Epigallocatechin gallate-mediated cell death is triggered by accumulation of reactive oxygen species induced via the Cpx two-component system in Escherichia coli

Tao Nie, Chenlu Zhang, Antian Huang, Ping Li

Research output: Contribution to journalArticlepeer-review

2 Scopus citations

Abstract

The high antimicrobial activity of epigallocatechin gallate (EGCG), the most bioactive component of tea polyphenol with a number of health benefits, is well-known. However, little is known about the mechanism involved. Here, we discovered the relationship between reactive oxygen species (ROS), the Cpx system, and EGCG-mediated cell death. We first found an increase in ampicillin resistance as well as the transcription level of a LD-transpeptidase (LD-TPase) involved in cell wall synthesis; ycbB transcription was upregulated whereas that of another LD-TPase, ynhG, appeared to be constant after a short exposure of Escherichia coli to sub-inhibitory doses of EGCG. Additionally, the transcription level of cpxP, a downstream gene belonging to the Cpx regulon, was positively correlated with the concentration of EGCG, and significant upregulation was detected when cells were treated with high doses of EGCG. Through analysis of a cpxR deletion strain (ΔcpxR), we identified a constant ROS level and a notable increase in the survival rate of ΔcpxR, while the ROS level increased and the survival rate decreased remarkably in the wild-type strain. Furthermore, thiourea, which is an antioxidant, reduced the ROS level and antimicrobial activity of EGCG. Taken together, these results suggest that EGCG induces ROS formation by activating the Cpx system and mediates cell death.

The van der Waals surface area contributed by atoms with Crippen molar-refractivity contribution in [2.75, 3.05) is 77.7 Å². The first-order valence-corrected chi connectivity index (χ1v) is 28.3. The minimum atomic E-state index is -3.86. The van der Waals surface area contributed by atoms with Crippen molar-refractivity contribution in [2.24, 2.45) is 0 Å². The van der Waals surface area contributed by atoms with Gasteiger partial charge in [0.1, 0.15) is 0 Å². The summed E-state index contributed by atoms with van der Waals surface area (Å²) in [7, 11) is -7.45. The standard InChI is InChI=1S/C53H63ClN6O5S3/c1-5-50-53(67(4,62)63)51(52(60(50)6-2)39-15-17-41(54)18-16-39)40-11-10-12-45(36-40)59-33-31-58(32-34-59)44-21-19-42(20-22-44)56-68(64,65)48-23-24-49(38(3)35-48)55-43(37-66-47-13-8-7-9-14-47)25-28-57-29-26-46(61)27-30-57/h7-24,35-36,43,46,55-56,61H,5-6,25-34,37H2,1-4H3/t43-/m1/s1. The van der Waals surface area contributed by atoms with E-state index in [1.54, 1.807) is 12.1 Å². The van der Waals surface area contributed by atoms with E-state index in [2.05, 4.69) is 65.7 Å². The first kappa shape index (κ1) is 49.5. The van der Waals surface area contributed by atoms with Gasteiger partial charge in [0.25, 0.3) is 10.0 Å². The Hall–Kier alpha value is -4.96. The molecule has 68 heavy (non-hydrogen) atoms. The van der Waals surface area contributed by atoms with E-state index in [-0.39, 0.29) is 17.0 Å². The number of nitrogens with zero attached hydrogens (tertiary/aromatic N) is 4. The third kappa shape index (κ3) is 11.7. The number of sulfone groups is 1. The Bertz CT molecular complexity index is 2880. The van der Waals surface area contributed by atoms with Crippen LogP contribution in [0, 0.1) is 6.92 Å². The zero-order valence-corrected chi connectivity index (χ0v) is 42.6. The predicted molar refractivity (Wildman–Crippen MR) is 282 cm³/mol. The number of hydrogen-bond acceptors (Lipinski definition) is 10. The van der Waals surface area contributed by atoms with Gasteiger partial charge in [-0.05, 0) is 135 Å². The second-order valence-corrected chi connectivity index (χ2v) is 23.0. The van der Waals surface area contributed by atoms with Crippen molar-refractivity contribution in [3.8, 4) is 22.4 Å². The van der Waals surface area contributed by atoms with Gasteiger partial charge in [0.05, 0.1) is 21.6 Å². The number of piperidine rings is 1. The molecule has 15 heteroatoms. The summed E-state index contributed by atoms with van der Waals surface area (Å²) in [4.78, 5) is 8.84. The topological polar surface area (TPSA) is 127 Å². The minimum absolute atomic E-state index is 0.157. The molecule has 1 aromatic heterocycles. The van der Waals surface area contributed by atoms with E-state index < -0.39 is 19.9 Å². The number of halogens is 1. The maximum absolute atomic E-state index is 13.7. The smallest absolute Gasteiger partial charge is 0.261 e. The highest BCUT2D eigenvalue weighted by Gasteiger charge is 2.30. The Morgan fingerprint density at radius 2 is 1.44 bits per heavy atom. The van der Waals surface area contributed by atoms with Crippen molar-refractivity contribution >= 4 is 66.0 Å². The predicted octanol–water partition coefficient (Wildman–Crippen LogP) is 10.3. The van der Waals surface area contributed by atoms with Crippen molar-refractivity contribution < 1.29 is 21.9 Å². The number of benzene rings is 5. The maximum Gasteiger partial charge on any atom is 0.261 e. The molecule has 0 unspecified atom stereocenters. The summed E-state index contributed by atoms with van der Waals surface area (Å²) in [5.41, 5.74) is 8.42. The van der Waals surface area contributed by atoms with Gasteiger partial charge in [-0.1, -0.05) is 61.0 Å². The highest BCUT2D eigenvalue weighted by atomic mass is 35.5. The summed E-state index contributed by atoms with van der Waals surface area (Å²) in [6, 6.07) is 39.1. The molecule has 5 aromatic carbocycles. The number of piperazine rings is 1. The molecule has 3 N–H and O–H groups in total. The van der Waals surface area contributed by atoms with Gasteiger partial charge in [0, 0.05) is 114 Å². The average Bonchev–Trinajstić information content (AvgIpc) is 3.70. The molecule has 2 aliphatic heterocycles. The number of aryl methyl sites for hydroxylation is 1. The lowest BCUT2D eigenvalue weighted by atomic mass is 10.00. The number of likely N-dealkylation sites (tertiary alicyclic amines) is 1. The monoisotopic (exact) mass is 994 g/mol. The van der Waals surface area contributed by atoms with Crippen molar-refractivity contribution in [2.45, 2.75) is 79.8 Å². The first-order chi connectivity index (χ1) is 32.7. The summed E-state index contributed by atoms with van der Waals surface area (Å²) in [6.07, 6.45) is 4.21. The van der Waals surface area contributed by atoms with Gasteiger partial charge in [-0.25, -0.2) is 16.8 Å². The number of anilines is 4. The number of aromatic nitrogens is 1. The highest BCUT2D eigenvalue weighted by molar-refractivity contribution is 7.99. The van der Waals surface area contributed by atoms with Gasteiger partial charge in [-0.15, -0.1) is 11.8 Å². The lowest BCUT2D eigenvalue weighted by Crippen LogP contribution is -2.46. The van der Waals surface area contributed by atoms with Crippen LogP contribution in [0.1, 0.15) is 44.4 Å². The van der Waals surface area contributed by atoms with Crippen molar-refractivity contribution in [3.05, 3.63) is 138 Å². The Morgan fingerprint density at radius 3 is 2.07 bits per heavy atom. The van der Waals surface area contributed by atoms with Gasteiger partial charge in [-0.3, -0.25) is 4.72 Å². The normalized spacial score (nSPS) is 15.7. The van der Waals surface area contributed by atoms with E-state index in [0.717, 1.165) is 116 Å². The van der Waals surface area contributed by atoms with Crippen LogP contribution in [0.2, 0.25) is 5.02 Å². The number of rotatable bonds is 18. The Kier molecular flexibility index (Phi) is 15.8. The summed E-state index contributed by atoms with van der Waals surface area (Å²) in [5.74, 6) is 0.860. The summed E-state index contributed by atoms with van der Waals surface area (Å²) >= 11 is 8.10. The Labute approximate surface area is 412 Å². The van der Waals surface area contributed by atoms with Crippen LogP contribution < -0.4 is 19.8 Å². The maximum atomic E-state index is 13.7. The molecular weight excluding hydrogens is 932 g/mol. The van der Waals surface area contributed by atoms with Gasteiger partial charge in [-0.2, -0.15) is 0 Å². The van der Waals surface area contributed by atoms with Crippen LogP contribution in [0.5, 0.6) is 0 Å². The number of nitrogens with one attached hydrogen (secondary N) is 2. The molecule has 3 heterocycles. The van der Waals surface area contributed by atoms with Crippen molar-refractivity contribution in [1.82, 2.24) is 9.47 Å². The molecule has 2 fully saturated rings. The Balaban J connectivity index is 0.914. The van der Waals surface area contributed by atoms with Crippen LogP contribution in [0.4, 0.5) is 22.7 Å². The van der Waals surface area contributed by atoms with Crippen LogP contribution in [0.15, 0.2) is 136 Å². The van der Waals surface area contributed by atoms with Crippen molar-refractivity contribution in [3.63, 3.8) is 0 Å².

Original languageEnglish (US)
Article number246
JournalFrontiers in Microbiology
Volume9
Issue numberFEB
DOIs
StatePublished - Feb 15 2018

Keywords

  • Antimicrobial
  • Epigallocatechin gallate
  • Escherichia coli
  • Reactive oxygen species
  • Two-component system

ASJC Scopus subject areas

  • Microbiology
  • Microbiology (medical)

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